Two Airmen stand inside an aircraft next to a row of ion distribution units.

U.S. Air Force 1st Lt. Thomas O’Brien, left, 86th Aircraft Maintenance Squadron support flight commander, and Tech. Sgt. Jason Burnham, 37th Airlift Squadron mobility noncommissioned officer in charge and C-130J loadmaster, finish setting up ion distribution units aboard a C-130J Super Hercules aircraft at Ramstein Air Base, Germany, April 30, 2020. As part of an 86th Airlift Wing training for simulated coronavirus disease 2019 patient transfer in an open-air environment on a C-130J, aircraft disinfection procedures were the final step before mission completion. Prior to a complete wipe-down of the aircraft with disinfectant, ion distribution units are used to address the airborne threat of pathogens like COVID-19 in the overall decontamination process. (U.S. Air Force photo by Airman 1st Class John R. Wright)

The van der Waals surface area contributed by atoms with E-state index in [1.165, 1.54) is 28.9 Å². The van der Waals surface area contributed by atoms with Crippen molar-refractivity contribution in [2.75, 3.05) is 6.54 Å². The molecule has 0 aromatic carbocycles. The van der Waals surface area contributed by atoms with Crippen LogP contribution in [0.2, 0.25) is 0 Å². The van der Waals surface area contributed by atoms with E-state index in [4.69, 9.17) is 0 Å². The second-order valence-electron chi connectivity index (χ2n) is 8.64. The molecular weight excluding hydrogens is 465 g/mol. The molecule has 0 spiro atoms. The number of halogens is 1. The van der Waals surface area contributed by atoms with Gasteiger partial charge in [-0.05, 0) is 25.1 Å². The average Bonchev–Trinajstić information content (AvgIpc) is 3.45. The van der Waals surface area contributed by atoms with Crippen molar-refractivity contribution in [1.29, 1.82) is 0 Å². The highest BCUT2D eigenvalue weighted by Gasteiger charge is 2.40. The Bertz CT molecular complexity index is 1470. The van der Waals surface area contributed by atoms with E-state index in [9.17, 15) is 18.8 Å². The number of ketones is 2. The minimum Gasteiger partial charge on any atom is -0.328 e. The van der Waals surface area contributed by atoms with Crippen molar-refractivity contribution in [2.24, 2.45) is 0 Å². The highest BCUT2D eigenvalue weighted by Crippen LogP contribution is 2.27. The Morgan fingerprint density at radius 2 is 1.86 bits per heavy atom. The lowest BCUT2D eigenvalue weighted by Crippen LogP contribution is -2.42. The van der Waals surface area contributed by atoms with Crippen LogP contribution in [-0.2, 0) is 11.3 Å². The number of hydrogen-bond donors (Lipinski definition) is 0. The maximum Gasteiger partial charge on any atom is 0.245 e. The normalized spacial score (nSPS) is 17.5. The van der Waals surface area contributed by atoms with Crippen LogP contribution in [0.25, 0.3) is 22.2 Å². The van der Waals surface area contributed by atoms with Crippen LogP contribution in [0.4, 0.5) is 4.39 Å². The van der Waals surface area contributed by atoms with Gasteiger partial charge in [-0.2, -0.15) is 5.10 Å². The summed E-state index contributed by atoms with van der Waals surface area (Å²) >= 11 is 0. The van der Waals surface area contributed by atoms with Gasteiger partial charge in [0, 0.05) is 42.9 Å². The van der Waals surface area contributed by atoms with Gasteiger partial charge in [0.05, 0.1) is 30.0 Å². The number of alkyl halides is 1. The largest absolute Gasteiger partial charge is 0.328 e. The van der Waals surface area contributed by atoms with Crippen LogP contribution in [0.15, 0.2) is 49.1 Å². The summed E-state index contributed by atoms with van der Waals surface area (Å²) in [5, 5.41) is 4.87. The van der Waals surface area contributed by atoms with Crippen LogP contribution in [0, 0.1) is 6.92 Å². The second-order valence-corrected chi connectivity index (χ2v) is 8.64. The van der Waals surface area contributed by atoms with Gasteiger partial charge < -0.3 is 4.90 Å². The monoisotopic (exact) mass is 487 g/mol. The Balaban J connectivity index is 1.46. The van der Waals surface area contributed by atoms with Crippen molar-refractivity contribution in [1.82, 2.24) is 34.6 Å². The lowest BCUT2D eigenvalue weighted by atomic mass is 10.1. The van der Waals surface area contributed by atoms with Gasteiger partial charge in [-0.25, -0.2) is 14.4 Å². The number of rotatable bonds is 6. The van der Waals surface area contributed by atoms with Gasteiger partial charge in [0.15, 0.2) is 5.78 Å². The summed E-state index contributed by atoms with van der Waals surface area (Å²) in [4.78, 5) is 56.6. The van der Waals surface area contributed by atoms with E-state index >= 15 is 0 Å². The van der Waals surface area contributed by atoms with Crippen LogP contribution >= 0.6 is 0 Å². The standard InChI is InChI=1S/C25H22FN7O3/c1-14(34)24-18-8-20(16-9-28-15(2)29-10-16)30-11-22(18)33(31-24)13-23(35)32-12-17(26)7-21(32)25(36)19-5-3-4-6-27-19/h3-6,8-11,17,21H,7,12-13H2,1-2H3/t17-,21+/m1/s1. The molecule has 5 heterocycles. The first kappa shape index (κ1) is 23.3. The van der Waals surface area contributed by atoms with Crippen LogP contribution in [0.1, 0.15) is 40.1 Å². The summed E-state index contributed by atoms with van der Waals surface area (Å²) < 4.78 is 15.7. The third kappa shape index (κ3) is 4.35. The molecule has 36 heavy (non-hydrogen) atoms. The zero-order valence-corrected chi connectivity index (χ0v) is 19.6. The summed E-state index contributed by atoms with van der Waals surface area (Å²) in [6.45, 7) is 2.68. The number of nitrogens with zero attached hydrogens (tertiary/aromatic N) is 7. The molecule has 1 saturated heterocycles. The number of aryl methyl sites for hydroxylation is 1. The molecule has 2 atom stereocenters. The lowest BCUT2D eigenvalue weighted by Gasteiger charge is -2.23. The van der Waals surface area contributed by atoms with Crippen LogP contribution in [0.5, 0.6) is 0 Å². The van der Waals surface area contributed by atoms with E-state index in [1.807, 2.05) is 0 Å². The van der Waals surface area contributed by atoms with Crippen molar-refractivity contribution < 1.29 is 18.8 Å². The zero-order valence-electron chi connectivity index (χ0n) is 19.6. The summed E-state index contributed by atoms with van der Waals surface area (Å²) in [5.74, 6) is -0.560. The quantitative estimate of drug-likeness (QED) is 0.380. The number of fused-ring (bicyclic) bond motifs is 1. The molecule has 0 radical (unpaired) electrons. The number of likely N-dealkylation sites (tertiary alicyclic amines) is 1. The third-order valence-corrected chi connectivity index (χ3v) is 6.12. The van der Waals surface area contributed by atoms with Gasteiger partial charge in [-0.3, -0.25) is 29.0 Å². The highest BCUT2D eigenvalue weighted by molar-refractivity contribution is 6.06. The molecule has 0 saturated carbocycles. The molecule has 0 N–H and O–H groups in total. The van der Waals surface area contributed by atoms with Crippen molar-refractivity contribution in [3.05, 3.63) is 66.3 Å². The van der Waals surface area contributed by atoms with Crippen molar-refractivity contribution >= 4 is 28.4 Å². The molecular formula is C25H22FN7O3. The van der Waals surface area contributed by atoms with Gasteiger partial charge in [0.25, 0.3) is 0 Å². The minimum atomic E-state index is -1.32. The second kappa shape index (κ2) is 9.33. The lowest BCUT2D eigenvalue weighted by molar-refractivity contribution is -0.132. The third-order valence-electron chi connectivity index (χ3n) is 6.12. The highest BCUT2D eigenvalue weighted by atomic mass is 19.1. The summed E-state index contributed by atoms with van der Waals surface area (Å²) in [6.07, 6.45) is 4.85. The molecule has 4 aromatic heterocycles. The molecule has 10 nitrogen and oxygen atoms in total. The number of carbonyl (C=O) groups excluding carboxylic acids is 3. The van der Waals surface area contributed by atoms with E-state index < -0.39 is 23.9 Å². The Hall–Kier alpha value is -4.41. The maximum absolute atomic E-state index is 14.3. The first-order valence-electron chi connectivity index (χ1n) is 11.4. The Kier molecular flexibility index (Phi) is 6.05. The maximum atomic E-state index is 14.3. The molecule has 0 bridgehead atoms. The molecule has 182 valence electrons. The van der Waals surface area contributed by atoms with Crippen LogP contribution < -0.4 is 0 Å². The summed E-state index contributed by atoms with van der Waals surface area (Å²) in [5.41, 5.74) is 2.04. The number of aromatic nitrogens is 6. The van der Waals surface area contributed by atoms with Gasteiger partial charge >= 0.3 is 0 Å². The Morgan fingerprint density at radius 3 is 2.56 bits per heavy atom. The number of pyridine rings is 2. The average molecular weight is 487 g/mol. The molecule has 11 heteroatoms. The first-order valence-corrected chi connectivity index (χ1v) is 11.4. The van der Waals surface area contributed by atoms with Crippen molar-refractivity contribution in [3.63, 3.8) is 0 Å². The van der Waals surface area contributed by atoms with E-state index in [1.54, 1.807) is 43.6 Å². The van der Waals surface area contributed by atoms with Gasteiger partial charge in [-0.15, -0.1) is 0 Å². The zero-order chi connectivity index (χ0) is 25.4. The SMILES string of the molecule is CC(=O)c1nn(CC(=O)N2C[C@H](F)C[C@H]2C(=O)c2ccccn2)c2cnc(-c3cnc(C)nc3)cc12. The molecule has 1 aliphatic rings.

RAMSTEIN AIR BASE, Germany -- Airmen assigned to the 86th Operations Group, 86th Medical Group and 86th Maintenance Group participated in a simulated open-air movement of COVID-19 positive patients on a C-130J Super Hercules aircraft at Ramstein Air Base, Germany, April 30, 2020. The collective effort ensured that all disinfecting processes were conducted correctly, placement of patients and barriers guaranteed the safest in-flight protection of aircrew, movement procedures for patients were correct, aircraft configuration was appropriate, and proper procedures allowed the fastest and safest turnaround time for getting the C-130J ready for the next mission.